After nearly 70 years of 007, audiences wonder: Where is Bond headed?

Nearly+70+years+later%2C+Westmont+students+reflect+on+Bonds+legacy.

Selah Tennberg

Nearly 70 years later, Westmont students reflect on Bond’s legacy.

Raymond Vasquez, Staff Writer

He’s got a license to kill and likes his martinis shaken, not stirred. He’s James Bond, the suave gentleman spy who saves the day while looking cool along the way. 

Let’s take a look at how 007 has evolved over the decades, from his on-screen debut in 1962 up until “No Time to Die,” which was released Oct. 8, 2021.       

British author Ian Fleming introduced James Bond in his 1953 novel “Casino Royale.” Inspired by his service as a naval intelligence officer during World War II, Fleming went on to write a total of 12 novels and two short stories about the British spy. 

Though Fleming first conceived Bond, the actors who have played him bring Bond to life.

Many believe Sean Connery was the first Bond, but 007 was originally portrayed by American actor Barry Nelson in “Climax!” — a 1954 CBS interpretation of “Casino Royale.”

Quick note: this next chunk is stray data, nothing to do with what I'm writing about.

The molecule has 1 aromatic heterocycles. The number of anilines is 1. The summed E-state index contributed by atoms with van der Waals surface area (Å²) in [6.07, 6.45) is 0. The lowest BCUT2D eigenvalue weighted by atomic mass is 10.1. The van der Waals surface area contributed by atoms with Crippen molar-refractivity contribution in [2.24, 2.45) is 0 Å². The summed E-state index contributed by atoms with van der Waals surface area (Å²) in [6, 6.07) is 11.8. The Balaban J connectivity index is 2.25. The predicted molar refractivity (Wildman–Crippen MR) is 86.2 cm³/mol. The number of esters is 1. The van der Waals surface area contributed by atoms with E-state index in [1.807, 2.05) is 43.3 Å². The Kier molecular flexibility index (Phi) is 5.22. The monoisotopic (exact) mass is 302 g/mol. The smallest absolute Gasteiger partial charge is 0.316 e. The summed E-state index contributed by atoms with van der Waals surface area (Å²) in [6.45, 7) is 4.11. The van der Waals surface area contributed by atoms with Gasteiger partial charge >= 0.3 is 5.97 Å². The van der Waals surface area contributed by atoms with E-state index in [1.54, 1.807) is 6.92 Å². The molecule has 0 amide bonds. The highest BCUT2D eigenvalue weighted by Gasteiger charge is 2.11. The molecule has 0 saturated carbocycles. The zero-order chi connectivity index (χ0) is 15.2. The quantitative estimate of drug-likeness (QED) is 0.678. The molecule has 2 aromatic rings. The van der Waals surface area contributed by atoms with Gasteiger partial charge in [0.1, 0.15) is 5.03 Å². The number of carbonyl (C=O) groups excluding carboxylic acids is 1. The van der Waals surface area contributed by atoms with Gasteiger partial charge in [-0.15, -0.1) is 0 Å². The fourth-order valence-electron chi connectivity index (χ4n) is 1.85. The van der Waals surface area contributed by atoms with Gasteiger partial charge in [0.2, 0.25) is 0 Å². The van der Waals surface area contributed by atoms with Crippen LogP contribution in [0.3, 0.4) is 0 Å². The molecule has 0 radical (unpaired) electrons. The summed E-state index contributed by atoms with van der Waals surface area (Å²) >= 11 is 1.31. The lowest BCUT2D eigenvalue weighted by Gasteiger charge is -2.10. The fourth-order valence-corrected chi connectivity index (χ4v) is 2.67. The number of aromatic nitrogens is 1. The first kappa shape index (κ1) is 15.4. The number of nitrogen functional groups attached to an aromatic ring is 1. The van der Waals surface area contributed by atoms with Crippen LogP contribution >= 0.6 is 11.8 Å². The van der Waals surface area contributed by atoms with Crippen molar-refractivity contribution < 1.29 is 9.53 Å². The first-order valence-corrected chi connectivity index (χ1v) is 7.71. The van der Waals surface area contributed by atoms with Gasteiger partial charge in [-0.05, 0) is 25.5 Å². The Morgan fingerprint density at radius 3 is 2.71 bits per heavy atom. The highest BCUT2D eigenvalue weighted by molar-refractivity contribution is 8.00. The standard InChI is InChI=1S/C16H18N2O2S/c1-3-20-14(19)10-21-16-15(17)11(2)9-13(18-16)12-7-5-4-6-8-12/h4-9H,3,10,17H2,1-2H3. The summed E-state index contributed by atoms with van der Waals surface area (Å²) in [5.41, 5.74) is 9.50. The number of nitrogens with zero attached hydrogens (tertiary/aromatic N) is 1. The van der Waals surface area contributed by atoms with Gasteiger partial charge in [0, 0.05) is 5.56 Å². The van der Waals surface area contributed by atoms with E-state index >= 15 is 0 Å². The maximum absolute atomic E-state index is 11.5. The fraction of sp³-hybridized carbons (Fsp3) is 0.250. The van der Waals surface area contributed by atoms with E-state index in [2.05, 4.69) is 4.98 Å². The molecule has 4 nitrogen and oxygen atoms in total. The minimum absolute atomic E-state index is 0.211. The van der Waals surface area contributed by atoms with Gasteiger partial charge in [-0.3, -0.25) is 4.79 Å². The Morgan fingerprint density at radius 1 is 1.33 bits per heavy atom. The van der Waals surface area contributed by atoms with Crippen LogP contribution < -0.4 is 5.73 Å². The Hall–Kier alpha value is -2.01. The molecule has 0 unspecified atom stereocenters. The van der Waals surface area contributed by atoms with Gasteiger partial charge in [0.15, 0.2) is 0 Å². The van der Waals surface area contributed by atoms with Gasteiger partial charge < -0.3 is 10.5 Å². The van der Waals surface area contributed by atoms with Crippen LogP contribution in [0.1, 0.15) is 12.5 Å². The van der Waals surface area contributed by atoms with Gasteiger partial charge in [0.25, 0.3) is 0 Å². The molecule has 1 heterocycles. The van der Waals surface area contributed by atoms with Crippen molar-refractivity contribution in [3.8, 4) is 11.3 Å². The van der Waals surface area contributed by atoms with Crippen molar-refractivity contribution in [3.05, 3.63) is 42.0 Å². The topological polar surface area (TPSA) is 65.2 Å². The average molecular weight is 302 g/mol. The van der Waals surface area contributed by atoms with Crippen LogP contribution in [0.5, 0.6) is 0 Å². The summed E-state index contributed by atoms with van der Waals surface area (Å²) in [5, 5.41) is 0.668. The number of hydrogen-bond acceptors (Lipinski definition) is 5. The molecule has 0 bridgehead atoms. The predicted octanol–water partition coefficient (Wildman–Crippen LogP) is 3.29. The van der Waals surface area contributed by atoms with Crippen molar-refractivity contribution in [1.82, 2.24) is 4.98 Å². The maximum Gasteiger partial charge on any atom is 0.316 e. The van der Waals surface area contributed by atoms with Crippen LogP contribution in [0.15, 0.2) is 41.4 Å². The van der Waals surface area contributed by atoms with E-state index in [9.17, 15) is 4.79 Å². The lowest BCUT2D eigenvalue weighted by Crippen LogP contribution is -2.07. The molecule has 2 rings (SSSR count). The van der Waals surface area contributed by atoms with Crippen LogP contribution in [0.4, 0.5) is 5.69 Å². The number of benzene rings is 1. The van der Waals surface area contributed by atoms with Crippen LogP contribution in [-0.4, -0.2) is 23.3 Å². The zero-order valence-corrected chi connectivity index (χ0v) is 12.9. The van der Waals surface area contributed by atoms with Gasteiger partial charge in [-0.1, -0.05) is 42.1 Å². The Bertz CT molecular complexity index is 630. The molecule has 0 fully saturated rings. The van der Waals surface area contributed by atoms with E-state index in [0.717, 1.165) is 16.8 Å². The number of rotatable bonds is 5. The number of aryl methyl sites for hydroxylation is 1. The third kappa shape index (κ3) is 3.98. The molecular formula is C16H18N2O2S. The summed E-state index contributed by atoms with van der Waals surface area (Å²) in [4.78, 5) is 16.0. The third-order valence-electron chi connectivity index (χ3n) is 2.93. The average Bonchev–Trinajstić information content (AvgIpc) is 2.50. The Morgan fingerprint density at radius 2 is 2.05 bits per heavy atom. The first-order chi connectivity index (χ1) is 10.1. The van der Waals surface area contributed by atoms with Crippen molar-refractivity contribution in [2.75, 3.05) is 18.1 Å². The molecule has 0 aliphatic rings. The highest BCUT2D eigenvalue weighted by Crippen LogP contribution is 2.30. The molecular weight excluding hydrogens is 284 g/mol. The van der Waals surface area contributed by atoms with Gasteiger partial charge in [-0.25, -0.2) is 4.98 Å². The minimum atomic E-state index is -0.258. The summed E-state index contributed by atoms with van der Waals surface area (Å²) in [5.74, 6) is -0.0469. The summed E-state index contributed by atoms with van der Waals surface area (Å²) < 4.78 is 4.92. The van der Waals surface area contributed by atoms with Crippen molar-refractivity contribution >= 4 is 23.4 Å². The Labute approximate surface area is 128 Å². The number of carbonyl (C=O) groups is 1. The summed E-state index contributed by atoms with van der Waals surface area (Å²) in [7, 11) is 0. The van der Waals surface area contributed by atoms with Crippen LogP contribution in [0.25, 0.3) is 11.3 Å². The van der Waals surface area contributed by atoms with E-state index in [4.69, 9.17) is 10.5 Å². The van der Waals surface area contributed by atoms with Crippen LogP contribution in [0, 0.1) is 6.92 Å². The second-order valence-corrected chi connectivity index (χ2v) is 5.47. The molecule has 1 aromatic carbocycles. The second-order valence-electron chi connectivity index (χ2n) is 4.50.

Next came Sean Connery, whom many regard as the quintessential Bond. After Connery’s first appearance as Bond in 1962’s “Dr. No,” Fleming was so impressed that he incorporated Connery’s personality and background into subsequent Bond novels. 

After Connery came David Niven, George Lazenby, Roger Moore, Timothy Dalton, Pierce Brosnan and, most recently, Daniel Craig.

To date, Craig has embodied 007 in “Casino Royale” (2006), “Quantum of Solace” (2008),“Skyfall” (2012), “Spectre” (2018), and “No Time to Die” (2021), making him the longest-acting Bond.

“No Time to Die” pits Bond against Lyutsifer Safin, played by Rami Malek. Safin’s evil plan is to unleash a weapon called Project Heracles, which MI5 developed to target and destroy certain genetic codes using nanobots. 

As some speculate that “No Time to Die” will be the last of the Bond movies, Westmont students reflect on the legacy of the cultural figure and franchise. 

“I love the idea of the suave, English spy,” said student Simon Janzen. Daniel Craig “never really breaks into a smile, but he has a smirk that shows how in control he is,” Janzen continued. “With those piercing blue eyes, [Craig] creates an atmosphere of intensity balanced with his morals, no matter where he is. Out of all of the Bonds, Daniel Craig is my favorite.”

Senior Alyssa McConkey said, “When I see James Bond, I want to see a guy that is suave, intelligent, clever and knows how to get the work done. My iconic Bond always has to be Sean Connery.”

“No Time to Die” is Craig’s last performance as Bond, leaving many fans wondering who will replace him. While the future of the franchise is uncertain, the gentleman spy’s impact on popular culture is enduring. So, until 007 appears again, remember that it’s Bond. James Bond, to you.

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